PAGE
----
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Sediment toxicity

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One reliable long-term toxicity study (Klimisch 2) of vanadium substances to sediment organisms was identified: In a chronic sediment toxicity test acc. to US EPA test method 100.4, Hyalella azteca (7-14 d old) were exposed to vanadium in field-contaminated sediments or in spiked natural sediment collected from Lake Catherine (Arkansas, USA) for 28 days and effects on survival and growth were assessed (Bennett, 2016). In the spiked sediment toxicity test, 28-d LC10 and LC50 values of 417 and 742 mg V/kg sediment dw (measured) were determined, respectively. Effects on the relative growth rate of H. azteca were observed only at the measured concentration of 626 mg V/kg (LOEC) but not at 1269 mg V/kg. However, a 28-d NOEC of 498 mg V/kg sediment dw (measured) could be derived for growth rate.

Contrary to effects observed in spiked sediments, effects on mortality or growth of H. azteca could not be observed in the same study with field-contaminated sediments with substantially higher measured sediment V concentrations of up to 1826 mg V/kg. Field sediments were collected from 9 different sites at Lake Catherine (including control) in June and October 2015. Measured V concentrations of 12 out of 18 collected sediment samples were > 417 mg V/kg sediment d.w. (i.e. LC10 of H. azteca in laboratory spiked sediments). The absence of effects in field-contaminated sediments with substantially higher vanadium concentrations suggests that the bioavailability and toxicity of vanadium is much lower in field contaminated than in laboratory-spiked sediments (equilibrated for 14 days). The corresponding pore water analysis confirmed that measured V(V) concentrations of pore water of site sediments were < 1 µg/L for all sites, whereas pore water concentrations of spiked sediments were significantly higher (e.g. at the LC10: 371 µg V/L). Furthermore, significantly higher iron and organic carbon levels were determined in field sediments compared to spiked sediments, which also supports the assumption that vanadium was more bioavailable in laboratory-spiked sediments. Results from field-contaminated sites are thus considered more relevant for the hazard assessment of vanadium, since equilibrium was presumably not reached in laboratory-spiked sediments so that bioavailability and consequently toxicity were thus overestimated.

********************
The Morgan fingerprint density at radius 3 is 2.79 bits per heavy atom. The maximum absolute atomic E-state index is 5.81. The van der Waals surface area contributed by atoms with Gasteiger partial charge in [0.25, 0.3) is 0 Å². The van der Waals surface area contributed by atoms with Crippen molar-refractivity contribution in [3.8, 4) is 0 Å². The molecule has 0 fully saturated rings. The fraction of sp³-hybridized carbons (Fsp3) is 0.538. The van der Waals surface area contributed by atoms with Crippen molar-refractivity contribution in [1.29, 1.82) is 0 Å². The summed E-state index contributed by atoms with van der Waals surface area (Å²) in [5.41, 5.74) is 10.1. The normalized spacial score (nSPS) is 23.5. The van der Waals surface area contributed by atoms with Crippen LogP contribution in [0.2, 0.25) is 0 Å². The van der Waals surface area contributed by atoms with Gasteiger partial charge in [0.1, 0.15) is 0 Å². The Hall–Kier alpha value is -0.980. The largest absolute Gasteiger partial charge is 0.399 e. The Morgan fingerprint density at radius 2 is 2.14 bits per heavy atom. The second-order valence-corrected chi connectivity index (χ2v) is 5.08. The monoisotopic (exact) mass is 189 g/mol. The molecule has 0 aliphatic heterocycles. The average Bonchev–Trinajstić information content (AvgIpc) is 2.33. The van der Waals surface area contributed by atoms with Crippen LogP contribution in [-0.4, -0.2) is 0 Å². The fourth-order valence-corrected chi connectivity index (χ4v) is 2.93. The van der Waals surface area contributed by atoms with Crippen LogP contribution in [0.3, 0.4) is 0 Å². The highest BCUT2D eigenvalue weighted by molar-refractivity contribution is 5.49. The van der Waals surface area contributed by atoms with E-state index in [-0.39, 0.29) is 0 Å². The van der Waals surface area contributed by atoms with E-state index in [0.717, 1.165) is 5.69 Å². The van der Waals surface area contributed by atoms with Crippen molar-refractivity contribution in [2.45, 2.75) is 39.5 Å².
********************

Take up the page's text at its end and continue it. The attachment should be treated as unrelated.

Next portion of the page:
A reliable short term-toxicity test (Nedrich et al. 2018; Klimisch 2), in which 7-9 day old Hyalella azteca were exposed to vanadium in two field-collected sediments with respective background V concentrations of 807.45 and 1124.72 mg V/kg dry weight. Significant effects on survival and growth compared to a control sediment (31.24 mg V/kg) and a reference-site sediment (118.16 mg V/kg) were not observed in a sediment-filled microcosm after 7 days.

Additionally, significant toxic effects on growth and survival to Hyalella azteca were not observed in a 10-day test in field-contaminated sediments enriched with V up to 503 and 1590 mg V/kg dry weight and molybdenum by metallurgical activities (supporting study by Conestoga-Rovers & Associates, 2009; Klimisch 3).

All three studies on the toxicity of vanadium in field-contaminated sediments with high background V concentrations can be considered as supporting studies for the hazard assessment of vanadium since mixture toxicity of field-collected sediments cannot be excluded.

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